By Conor Godfrey
At least 10 people emailed me this video in the last 48 hours.
It is about 30 minutes long, and well worth a watch as the video has now entered the mysterious nexus between politics and pop culture.
Check out the hashtag #StopKony on Twitter.
(Beyonce had to ask people to stop tweeting her about it because she was already a supporter.)
I have watched a remarkable number of people turn themselves into LRA experts over the last 24 hours to cash in on the media buzz, so be very careful what you read on this issue.
Here is a good Q&A with some basic facts.
The LRA barbarism is not in dispute.
Kony kills, rapes, and abducts people, including many children, and then forces them to do the same.
Whatever ideological motivation there may have been to the Lord’s Resistance Army (LRA) at the outset has dissipated long ago.
There is zero moral ambiguity here… but that does not mean that situation is simple.
First – as Jim reminded readers many moons ago – the LRA is not in Uganda anymore!
The Ugandan military chased them into neighboring states with far less capacity to deal with the problem– namely the DRC, South Sudan, and the Central African Republic (possibly the three least developed states in the world).
I should note as well that Joseph Kony and the LRA have been on life support for years; experts believe that he has a few hundred core fighters at most.
These die-hards, however, have still inflicted terrible pain and suffering on rural communities in central Africa.
Central Africa is the most fragile sub-region in the world.
A decade ago (98-2003) almost every country in the region was pulled into the brutal war in the DRC, and suspicion still runs very deep on both the government to government and people to people level. (Especially between Uganda and the DRC)
Imagine the Ugandan army trying to track down Kony and the LRA in the DRC when the last time the Ugandan army crossed the border it was as an invading force!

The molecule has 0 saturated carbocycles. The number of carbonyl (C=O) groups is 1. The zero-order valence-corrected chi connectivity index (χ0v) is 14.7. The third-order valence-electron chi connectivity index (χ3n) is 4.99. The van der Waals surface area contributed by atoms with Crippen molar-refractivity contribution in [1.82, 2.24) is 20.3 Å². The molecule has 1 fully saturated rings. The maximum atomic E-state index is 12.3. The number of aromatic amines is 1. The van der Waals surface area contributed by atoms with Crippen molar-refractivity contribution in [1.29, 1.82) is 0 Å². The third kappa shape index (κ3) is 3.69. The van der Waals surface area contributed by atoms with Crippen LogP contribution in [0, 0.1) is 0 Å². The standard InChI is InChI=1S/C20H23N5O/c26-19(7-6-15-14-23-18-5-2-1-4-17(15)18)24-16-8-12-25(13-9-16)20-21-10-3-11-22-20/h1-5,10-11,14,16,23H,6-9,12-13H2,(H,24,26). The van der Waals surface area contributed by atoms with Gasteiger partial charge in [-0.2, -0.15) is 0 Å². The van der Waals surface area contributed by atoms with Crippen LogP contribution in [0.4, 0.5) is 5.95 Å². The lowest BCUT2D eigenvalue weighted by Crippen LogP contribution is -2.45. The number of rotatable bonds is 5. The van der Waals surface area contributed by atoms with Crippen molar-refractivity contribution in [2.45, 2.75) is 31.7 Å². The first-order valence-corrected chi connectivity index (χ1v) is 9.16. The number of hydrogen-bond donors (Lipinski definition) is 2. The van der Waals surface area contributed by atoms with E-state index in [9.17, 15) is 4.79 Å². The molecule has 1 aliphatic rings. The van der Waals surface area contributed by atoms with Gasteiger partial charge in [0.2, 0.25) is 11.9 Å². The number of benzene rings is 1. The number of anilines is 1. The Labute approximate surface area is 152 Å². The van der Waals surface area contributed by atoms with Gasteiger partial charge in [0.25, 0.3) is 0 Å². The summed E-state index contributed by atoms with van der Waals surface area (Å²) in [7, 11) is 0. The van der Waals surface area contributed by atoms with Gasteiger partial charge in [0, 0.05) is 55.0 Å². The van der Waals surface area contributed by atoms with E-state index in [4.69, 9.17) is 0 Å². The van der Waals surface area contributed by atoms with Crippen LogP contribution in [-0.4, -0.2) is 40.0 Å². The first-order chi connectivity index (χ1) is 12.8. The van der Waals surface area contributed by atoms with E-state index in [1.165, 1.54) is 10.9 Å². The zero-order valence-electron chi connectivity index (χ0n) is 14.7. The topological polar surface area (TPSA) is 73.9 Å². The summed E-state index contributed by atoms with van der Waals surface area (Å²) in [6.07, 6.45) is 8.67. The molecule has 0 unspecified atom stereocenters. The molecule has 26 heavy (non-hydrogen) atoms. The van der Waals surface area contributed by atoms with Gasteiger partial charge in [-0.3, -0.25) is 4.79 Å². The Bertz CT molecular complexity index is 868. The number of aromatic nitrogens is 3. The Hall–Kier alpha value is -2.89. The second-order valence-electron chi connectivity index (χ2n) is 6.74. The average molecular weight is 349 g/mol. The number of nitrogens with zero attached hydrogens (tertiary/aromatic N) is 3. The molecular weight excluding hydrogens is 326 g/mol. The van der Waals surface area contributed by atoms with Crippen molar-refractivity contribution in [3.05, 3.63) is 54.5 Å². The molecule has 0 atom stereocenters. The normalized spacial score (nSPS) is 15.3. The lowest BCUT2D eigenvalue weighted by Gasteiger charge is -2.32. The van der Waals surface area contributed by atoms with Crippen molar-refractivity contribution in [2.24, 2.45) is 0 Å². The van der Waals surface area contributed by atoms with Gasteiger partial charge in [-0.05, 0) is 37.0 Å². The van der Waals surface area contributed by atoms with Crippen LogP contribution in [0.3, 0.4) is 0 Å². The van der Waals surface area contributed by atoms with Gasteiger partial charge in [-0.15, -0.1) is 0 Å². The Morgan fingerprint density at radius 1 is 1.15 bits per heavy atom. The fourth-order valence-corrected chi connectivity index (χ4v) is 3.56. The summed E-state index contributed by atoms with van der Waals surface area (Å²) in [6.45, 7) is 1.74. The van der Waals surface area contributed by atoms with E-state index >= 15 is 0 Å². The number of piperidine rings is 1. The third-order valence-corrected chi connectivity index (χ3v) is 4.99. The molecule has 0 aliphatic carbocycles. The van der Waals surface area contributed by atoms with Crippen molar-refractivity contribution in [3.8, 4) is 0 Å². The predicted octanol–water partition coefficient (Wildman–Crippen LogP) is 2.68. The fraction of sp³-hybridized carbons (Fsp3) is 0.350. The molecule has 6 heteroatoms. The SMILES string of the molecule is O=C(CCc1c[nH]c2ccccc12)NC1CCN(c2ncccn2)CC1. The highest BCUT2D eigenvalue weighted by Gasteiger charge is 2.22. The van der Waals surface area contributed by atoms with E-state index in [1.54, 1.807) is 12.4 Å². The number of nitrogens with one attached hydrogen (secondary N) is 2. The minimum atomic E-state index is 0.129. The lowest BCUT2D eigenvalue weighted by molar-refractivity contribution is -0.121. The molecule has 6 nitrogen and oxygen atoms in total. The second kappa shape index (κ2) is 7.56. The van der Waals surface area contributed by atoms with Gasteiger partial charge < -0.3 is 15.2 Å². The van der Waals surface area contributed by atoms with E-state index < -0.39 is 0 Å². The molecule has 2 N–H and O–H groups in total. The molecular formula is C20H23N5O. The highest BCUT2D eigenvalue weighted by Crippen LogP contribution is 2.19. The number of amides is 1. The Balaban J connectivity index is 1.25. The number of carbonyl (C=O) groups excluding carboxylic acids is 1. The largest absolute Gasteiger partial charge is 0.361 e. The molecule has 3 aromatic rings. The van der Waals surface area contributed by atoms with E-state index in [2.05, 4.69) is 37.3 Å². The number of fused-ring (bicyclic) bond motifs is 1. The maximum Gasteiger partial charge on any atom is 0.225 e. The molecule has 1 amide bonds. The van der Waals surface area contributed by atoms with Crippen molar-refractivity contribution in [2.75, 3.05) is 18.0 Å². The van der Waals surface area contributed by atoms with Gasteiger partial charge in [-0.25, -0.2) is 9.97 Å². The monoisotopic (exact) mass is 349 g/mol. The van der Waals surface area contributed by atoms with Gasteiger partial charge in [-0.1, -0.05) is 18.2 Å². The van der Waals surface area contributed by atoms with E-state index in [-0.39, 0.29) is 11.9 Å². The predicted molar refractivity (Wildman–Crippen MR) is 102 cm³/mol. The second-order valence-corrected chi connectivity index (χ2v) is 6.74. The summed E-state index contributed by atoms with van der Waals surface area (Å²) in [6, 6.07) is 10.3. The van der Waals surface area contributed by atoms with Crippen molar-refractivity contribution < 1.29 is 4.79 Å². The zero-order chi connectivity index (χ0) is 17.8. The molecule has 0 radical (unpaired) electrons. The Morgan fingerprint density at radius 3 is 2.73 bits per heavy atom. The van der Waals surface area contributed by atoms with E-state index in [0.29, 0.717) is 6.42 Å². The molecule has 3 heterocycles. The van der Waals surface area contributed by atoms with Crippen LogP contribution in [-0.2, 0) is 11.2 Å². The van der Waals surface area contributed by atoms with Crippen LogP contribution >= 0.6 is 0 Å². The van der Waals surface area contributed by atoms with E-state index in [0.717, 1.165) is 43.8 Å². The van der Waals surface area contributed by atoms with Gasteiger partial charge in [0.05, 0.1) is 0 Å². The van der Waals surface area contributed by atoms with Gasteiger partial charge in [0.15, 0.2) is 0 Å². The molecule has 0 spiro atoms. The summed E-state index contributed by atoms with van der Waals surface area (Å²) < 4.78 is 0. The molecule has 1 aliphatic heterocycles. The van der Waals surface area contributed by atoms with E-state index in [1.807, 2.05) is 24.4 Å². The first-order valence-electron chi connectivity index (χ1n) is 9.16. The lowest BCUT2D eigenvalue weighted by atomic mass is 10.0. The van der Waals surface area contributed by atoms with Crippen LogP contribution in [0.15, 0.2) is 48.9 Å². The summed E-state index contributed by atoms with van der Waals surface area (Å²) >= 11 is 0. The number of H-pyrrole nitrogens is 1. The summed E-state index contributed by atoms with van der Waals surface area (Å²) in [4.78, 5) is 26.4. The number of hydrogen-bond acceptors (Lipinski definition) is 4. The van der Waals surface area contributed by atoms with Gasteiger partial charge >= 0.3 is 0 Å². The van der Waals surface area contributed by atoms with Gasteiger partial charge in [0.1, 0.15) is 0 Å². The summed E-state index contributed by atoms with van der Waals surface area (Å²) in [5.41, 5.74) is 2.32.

For these reasons, the DRC government has been very cagey about allowing the Ugandan military (and embedded U.S. advisors) to operate in their territory.
You could easily see opposition politicians and op-ed columnists in Kinshasa claiming that the government was letting sworn enemies and imperialists violate their national sovereignty.
This video might unfortunately invite more scrutiny on these delicate political arrangements.
Of course, Kony and his cronies have likely taken advantage of this and slipped from the jungles of the Central African Republic (CAR) where Ugandan soldiers are allowed to operate, into the jungles of the DRC where they are more restricted.
I have seen some analyst’s claim that Kony is in CAR, but most think that the majority of the LRA militants are now in the DRC.
Here is a good account of the failed attempts to kill or capture Kony so far.
They have tried using Guatemalan hit-men, air-strikes, and now U.S. advisors, but Kony’s core loyalists are bush experts and armed to the teeth.
They often retaliate after failed attempts by slaughtering thousands of civilians.
Everyone is now talking about whether the video was a good or bad thing.
I just think it was irrelevant.
The video is not going to make DRC politicians less suspicious of Uganda, or make the Ugandan military and the U.S. advisors work any harder than they already are.
Kony is going down whether or not A-list celebrities tweet about it.
Central African militaries are slowly closing the net over unimaginably large swathes of jungle, and political obstacles have mostly ameliorated over the past few years.
One U.S. advisor was quoted as saying that Kony’s remaining time would be measured in weeks, or maybe in months.
There is bipartisan support in U.S. Congress for taking him off the field and Obama is publicly committed to the mission.
What else do they want? This video may end up triggering millions in donations for the NGO Invisible Children, but their stated political objectives have already been met.
Ugandans are understandably all over the map in their reactions to the video.
Some think the video gave the impression that the war was still in Uganda (there was a 15 second disclaimer in the middle saying the war had moved to neighboring countries), others thought the film should have mentioned the atrocities committed by the Ugandan military, and still others thought it was good that more people now understood what a monster Kony is.
In general – I think that celebrities should stay out of foreign politics.
Unless of course, they would also like to start tweeting about Uganda’s 7% GDP growth rate.
P.S. Here is a pretty good article addressing some of the criticisms of the NGO Invisible Children
P.S. Everyone remember to follow the Africa Answerman on twitter.